CHICAGO (CBS) — Social distancing, contact tracing, quarantine; terms we never used regularly until this year. Here’s another new saying: the bubble. It allowed professional athletes to play games and dazzle us from our couches.

CBS 2 Morning Insider Lauren Victory talked to one pro who lived in the bubble and recently returned home to the northern suburbs to rest up.

“The whole word bubble was just like, ‘What does that mean?’” said Lincolnwood native Jewell Loyd, who helped lead the Seattle Storm to the WNBA title last month.

In the dark for three months, Loyd is out of isolation and back playing on the outdoor basketball courts that were named in her honor at Prosel Park in Lincolnwood.

“It’s been weird being at home and feeling like I have nothing to do,” she said,

Back home for the offseason, she had time to humor us with some hoops, and open up about her strangest season yet with the WNBA.

“The best way I can explain it is it was like summer camp,” Loyd said.

The No. 1 pick in the 2015 WNBA Draft, Loyd hunkered down with her Seattle Storm teammates and opponents, referees and coaches in the WNBA bubble in Bradenton, Florida, from July to October.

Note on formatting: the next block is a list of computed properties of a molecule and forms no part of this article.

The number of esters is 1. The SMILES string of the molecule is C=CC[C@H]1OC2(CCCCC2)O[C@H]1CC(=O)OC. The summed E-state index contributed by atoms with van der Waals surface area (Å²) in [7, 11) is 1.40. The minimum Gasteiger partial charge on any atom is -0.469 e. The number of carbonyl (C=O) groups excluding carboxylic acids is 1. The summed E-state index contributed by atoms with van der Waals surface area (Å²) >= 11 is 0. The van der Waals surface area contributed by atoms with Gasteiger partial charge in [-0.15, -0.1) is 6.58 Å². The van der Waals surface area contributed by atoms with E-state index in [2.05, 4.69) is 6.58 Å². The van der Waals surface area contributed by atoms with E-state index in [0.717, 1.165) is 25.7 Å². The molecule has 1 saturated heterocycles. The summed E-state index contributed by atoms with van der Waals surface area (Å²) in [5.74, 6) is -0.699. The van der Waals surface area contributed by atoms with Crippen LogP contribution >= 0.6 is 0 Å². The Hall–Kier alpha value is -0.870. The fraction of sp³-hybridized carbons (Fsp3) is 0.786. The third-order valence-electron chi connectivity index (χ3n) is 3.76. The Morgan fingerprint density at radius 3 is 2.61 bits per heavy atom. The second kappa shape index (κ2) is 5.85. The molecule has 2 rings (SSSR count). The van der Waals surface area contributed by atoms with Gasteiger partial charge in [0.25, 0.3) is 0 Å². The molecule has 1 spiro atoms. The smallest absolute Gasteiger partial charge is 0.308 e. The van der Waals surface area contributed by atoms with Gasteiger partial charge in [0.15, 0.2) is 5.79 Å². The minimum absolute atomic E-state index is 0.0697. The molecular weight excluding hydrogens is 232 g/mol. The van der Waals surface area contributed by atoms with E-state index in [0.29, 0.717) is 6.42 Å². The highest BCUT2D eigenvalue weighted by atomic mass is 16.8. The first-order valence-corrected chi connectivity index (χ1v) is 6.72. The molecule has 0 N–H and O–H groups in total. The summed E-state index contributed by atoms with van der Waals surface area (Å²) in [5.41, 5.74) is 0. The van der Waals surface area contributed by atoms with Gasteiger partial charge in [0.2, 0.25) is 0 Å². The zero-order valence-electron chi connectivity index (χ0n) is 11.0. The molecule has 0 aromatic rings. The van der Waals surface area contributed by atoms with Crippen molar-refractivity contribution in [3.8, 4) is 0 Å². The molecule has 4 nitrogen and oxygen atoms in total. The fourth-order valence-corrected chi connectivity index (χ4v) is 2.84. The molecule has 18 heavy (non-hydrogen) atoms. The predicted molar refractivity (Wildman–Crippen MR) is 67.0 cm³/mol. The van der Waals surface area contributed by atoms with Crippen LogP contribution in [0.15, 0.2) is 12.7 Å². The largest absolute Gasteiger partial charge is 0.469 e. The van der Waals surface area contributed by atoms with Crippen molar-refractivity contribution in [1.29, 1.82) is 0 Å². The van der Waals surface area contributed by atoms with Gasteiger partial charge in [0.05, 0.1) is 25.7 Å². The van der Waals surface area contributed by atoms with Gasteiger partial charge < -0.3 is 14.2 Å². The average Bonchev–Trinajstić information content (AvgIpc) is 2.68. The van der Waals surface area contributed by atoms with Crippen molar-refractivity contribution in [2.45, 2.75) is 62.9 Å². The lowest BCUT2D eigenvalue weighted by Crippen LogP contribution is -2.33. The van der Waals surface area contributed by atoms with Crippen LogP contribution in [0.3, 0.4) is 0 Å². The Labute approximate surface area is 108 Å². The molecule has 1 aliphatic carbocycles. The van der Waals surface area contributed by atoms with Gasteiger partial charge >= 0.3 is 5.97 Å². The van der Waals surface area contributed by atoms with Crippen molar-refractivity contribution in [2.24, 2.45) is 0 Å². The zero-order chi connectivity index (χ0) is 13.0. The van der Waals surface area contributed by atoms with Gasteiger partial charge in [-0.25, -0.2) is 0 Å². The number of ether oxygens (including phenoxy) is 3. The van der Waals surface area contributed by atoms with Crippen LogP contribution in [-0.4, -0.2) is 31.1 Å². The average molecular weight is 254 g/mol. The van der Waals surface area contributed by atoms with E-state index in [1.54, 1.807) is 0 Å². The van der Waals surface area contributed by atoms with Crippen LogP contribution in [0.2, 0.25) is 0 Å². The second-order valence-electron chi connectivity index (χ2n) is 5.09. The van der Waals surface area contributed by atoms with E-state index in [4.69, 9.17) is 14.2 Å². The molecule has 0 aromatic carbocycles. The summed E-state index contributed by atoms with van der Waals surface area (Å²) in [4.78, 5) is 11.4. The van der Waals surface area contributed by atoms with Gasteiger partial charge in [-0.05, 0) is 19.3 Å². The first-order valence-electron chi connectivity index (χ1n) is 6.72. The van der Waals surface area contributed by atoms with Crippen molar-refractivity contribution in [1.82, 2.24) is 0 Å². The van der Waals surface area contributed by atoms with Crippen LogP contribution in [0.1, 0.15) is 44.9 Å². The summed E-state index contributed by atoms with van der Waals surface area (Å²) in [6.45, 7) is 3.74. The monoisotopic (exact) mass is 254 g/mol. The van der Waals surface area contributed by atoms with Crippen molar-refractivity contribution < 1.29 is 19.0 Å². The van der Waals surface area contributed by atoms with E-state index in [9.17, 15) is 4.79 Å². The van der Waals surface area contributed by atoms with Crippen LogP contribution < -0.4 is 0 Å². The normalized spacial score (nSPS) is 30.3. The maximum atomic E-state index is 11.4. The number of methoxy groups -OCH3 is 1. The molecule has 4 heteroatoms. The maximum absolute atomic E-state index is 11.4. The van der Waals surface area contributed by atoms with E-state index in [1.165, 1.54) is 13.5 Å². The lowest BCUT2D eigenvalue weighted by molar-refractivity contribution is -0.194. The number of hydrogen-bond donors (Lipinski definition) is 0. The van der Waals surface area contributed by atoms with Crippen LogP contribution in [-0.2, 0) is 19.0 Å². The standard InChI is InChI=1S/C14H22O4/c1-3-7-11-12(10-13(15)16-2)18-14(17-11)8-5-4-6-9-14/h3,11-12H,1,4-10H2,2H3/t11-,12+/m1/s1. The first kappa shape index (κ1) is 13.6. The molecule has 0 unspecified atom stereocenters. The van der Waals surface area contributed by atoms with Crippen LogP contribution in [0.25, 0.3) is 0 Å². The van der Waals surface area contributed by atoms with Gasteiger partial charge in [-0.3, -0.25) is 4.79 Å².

“It literally was testing, practice; or testing, game, go back to the hotel,” she said.

Some days in the bubble were fun, but many were no walk in the park. Rest between games was shorter than normal. But Loyd and her teammates were inspired by who they were playing for: Breonna Taylor, the Kentucky woman killed in a botched police raid in March.

“The days that we didn’t want to practice, didn’t want to play, you go in the locker room, you see her name,” Loyd said.

The WNBA dedicated this season to Taylor and the “Say Her Name” campaign, and Storm players wore her name on their jerseys.

“Knowing that was our why made it a little easier to be down there, and understand that we’re here for a bigger purpose,” Loyd said.

It made the Storm’s championship victory even sweeter, but Loyd said every team walked away with an important win.

“For us, we were pretty much in school,” she said.

The league set up weekly Zoom calls about police reform, voter suppression, and other social justice issues.

“Yes, we can play basketball. Yes, we can understand that. But we also need to understand what’s going on outside the bubble so we can stay informed and educate our followers,” Loyd said.

Loyd said she’ll also never forget this season because it was the first one without her mentor, Lakers Hall of Famer Kobe Bryant.

On the horizon for the Niles West High School graduate: a possible trip to the Olympics. The 2020 summer games in Tokyo were postponed until July 2021 due to the pandemic.

Loyd chose to skip playing overseas this offseason so she could relax at home after the bubble. That free time gives her the opportunity to finish college. The former Notre Dame student is now enrolled at DePaul University.

Lauren Victory